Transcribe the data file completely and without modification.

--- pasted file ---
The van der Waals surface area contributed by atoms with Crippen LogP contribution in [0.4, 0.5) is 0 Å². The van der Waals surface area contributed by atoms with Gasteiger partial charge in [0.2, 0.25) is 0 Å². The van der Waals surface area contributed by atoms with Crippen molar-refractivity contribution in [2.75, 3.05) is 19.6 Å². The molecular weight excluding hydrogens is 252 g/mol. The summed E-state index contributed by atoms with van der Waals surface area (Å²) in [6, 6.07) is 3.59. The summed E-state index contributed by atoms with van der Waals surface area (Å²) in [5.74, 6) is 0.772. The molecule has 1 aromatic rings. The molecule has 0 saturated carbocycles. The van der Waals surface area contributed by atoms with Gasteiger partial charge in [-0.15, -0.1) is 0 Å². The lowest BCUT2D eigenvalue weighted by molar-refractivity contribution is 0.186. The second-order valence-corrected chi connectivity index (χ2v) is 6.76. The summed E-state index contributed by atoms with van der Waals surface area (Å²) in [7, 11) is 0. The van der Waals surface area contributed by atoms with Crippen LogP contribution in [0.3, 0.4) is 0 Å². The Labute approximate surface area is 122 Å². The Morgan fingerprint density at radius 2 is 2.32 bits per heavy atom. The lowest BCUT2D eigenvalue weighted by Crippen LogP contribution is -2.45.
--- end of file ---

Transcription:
The van der Waals surface area contributed by atoms with Crippen LogP contribution in [0.4, 0.5) is 0 Å². The van der Waals surface area contributed by atoms with Gasteiger partial charge in [0.2, 0.25) is 0 Å². The van der Waals surface area contributed by atoms with Crippen molar-refractivity contribution in [2.75, 3.05) is 19.6 Å². The molecular weight excluding hydrogens is 252 g/mol. The summed E-state index contributed by atoms with van der Waals surface area (Å²) in [6, 6.07) is 3.59. The summed E-state index contributed by atoms with van der Waals surface area (Å²) in [5.74, 6) is 0.772. The molecule has 1 aromatic rings. The molecule has 0 saturated carbocycles. The van der Waals surface area contributed by atoms with Gasteiger partial charge in [-0.15, -0.1) is 0 Å². The lowest BCUT2D eigenvalue weighted by molar-refractivity contribution is 0.186. The second-order valence-corrected chi connectivity index (χ2v) is 6.76. The summed E-state index contributed by atoms with van der Waals surface area (Å²) in [7, 11) is 0. The van der Waals surface area contributed by atoms with Crippen LogP contribution in [0.3, 0.4) is 0 Å². The Labute approximate surface area is 122 Å². The Morgan fingerprint density at radius 2 is 2.32 bits per heavy atom. The lowest BCUT2D eigenvalue weighted by Crippen LogP contribution is -2.45.